Are you pregnant? How much do you make? And other really awkward situations.
Let's pop into the Modern Manners Guy mailbag and see what kind of questions you have for me today: Okay lessee... <shuffling through notecards> "Who was that? What were you guys talking about? How much money do you make? Who's the father? You're not really going to eat that are you? I know we just met, but can you take my cellphone to the store and get it set up for me? Are you pregnant?" Ooooohhhhkaaaayyyy... maybe we won't do any of those today... maybe instead we'll talk about what to do when you are asked an inappropriate question-- or a flurry of inappropriate questions, by a bunch of Nosey Nancy's.
There will be times in our lives where we will find ourselves in situations in which uncomfortable questions are an inevitibility. Medical conditions, familial situations, mistakes we've made, these can all elicit questions that cause discomfort or embarassment and make us want to shout, "are you insane?" at the person from whom the question sprung. So what do we do?
When Kids Ask Inappropriate Questions
I think that one of the first and most useful things to do when asked a question that may seem inappropriate is to consider that it may not actually be so inappropriate depending on who's doing the asking. Take, for instance, being asked the question, "Are you pregnant?" when you are not at all pregnant. Coming from an adult, that is a pretty nutty question and that person cleary doesn't value his or her own life. However, coming from a child the question takes a completely different place on the curiosity vs. self preservation-o-meter.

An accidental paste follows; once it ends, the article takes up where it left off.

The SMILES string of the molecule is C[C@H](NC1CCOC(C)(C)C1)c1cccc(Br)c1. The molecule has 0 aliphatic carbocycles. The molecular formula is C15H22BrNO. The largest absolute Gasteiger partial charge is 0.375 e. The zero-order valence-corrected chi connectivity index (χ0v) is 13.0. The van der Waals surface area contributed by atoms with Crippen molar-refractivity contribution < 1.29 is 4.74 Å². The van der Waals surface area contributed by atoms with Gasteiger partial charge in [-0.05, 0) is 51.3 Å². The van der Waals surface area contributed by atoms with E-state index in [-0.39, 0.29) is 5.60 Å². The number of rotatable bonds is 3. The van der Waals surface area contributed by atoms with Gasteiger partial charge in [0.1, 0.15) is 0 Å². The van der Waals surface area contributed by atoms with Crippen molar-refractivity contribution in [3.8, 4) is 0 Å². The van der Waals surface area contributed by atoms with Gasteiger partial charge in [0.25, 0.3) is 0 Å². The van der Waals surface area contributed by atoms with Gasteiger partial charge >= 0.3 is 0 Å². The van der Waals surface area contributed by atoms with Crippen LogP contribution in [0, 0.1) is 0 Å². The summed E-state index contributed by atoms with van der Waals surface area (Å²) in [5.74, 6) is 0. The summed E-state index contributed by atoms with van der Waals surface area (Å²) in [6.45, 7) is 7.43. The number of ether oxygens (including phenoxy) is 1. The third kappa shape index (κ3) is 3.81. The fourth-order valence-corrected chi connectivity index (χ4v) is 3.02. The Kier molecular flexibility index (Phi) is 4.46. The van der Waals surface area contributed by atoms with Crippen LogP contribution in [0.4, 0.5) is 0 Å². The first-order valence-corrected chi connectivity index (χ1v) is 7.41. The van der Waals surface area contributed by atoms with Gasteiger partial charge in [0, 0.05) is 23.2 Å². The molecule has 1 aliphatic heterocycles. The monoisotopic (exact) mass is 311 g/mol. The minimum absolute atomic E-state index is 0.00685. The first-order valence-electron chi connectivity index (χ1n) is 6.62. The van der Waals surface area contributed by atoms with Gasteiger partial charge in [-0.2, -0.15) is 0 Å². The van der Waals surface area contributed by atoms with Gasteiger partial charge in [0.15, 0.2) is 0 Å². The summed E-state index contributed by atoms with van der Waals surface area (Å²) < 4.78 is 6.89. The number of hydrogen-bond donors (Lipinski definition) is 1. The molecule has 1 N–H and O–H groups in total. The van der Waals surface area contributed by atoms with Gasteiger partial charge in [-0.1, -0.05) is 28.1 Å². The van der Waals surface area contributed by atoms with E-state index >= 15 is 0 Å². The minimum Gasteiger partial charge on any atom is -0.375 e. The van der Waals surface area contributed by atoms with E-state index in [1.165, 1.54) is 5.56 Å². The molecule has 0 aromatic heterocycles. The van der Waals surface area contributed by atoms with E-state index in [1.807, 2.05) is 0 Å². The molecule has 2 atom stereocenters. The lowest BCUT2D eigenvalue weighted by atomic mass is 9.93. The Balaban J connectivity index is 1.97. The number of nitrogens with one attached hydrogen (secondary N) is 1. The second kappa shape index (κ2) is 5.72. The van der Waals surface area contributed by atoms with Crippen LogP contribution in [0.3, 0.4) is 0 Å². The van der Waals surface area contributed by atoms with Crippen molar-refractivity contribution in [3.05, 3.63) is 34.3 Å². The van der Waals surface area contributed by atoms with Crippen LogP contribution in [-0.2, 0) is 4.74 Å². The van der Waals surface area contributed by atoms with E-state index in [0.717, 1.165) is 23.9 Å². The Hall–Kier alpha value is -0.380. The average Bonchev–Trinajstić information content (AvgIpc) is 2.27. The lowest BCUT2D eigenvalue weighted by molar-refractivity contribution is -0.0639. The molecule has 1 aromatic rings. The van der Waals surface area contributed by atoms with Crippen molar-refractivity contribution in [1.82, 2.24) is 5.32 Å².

Even though the quesiton may still be "inappropriate", children frequently ask questions that are "risky" because they actually want to understand the world better. They are processing information as best they can and perhaps at this given moment, their limited experience and information is telling them that you might be pregnant-- so they ask. The fact that the child asked the question in no way means the parents are to blame for a lousy kid (though the parents may well be to blame for the lousy kid). The kid just wants to know. If you find yourself getting irritated in these situations, relax. Kids will be kids. Just laugh the question off and tell them “no,” or dismiss it with a joke.
There are also people who are, frankly, socially awkward and have no idea the question is inappropriate. There may or may not be anything you can do to help them see that. Shrug it off and use your friendship to guide this person to a more socially acceptable line of questioning.
When Questions Aren’t Necessarily Inappropriate
Relatedly, there will be times when you receive questions from adults that are not patently inappropriate, but rest uncomfortably "on the fence."